Nieuwe column

Er is weer een column uit Zeventiende Eeuw-gelederen gepubliceerd op de website van de Maatschappij der Nederlandse letterkunde. Deze keer van scriptieprijslaureaat en Nijmeegse AiO Lilian Nijhuis, die onder de titel ‘Het veranderlijke water’ ingaat op Vondel, de Metamorfosen, Amsterdam, en het water. Lees de column hier.

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Advertenties

Conference: Imagineering Violence. Spectacle and Print in the Early Modern Period (Amsterdam 21-23 March 2019)

poster ITEMP compressedHow can violence be represented and imagined? How can an artist document the violence of the times? What about the numerous ethical implications? When does a spectator become a voyeur? When does violence turn into spectacle? Can violence be aestheticized? Does an artist have a duty to document contemporary violence? These questions saturate modern art, from the horrors of War in Goya to the racial violence in Edward and Nancy Kienholz’s ‘Five Car Stud’. However, they are not new in themselves. The early modern period witnessed a true explosion of images on pain, suffering and violence across painting, print, theater, and public space. The public had plenty to choose from: sieges, executions, massacres: violence fascinated the early modern spectator, yet it simultaneously conjured up numerous questions, some of which are not unlike those posed today.

Together, historians and artists explore the early modern period, looking for new answers on the questions that concern us in the present by means of lectures, artistic presentations, and round table talks. Together, they will investigate how artists in the early modern period dealt with the violence of their time, and whether these age-old answers might shine a light on today’s ‘spectacle society’.

With artistic works by, amongst others,  Stef Lernous van Abattoir Fermé, Simon Pummell, Doina Kraal, Jan Rosseel, Enkidu Khaled, e.a. and lectures by internationally renowned cultural historians such as Jonathan Davies, Katie Hornstein and Benjamin Schmidt.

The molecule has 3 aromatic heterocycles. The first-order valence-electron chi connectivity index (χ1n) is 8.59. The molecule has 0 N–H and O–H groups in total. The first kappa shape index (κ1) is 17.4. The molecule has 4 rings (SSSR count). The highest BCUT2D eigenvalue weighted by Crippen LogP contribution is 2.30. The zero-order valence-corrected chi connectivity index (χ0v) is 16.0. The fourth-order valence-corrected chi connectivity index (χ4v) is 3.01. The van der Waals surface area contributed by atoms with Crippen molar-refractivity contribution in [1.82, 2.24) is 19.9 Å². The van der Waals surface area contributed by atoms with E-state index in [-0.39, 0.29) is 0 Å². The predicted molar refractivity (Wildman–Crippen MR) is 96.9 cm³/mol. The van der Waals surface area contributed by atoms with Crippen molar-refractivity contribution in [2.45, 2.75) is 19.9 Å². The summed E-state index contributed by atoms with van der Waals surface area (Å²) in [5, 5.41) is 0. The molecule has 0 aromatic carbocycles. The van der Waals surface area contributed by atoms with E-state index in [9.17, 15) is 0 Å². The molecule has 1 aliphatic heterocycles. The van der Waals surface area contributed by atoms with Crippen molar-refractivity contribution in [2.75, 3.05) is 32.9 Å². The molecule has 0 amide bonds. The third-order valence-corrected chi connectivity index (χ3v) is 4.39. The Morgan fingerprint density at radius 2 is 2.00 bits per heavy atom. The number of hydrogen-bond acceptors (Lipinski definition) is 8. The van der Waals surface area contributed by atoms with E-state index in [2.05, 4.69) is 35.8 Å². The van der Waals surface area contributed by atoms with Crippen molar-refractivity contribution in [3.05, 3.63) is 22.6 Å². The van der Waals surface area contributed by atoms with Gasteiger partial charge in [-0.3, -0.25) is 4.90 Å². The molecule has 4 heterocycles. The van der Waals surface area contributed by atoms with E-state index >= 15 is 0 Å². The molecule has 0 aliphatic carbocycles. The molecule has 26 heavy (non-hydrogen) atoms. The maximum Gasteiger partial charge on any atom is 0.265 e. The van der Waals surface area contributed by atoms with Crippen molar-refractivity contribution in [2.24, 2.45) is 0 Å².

Find the short program here, and the poster here.

For the Huizinga Institute masterclass by Benjamin Schmidt (currently fully booked, with waiting list), see: https://www.huizingainstituut.nl/masterclass-by-benjamin-schmidt-violent-images-in-the-in-early-modern-period/

Workshop Sex and Science in Early Modern Europe

Sex is a relatively recent invention. Reproduction is intrinsic in human beings, yet sex and sexuality are conceptual constructions of later ages. In the early modern period physicians, anatomists, philosophers and literary authors became fascinated by human desire and sexual behavior. Diving into classical texts, humanists collected ancient knowledge about love and lust. Pornographers catalogued sexual variations to arouse desire. The scientific revolution and early enlightenment encouraged innovative experiments and new theories on desire and reproduction.

CLUE+ and ACCESS (Amsterdam Center for Cross-disciplinary Emotion and Sensory Studies) invite you to a one-day Workshop on Sex and Science in Early Modern Europe. How did scholars define sex and envision its place in our bodies and minds? What knowledge techniques did they employ to gather information about sexual acts and the reproductive system? An international, interdisciplinary panel of speakers, will explore these topics and debate the agenda for further research on the history of sexuality in early modern Europe.

Vrije Universiteit Amsterdam, Main building 08A33

Friday 22 February 2019, 9-17h

Registration is free. To sign up, email: k.e.hollewand@uu.nl

SexandScience

Programme

9.00 – 9.30 Registration & Coffee
   
9.30 – 11.00 Karen Hollewand (Utrecht University) – Opening Lecture

Sex and Science in the Early Modern Dutch Republic

   

Nigel Smith (Princeton) – Focquen-wat? Libertine Literature and Cultural Revolution Through the Dutch Republic

   
11.00 – 11.30 Coffee /tea
   
11.30 – 13.00 Clorinda Donato (California State University) – Writing Desire, Lust, and Science in Eighteenth-Century Italy: Giovanni Bianchi’s Brief History of Caterina Vizzani, 1744
  Sarah Toulalan (University of Exeter) – Child Rape and Sexual Knowledge
   
13.00 – 14.00 Lunch
   
14.00 – 15.30 Ruben Verwaal (University of Groningen) – Seminal Knowledge: Materiality of Semen in the Eighteenth Century
   

Darren Wagner (University of Berlin) – When Sex became Electric: Experiment and Representation in the Eighteenth Century

   
15.30 – 16.00 Coffee / tea
   
16.00 – 17.00 Inger Leemans (Vrije Universiteit Amsterdam) – Discussion and conclusion
 

Drinks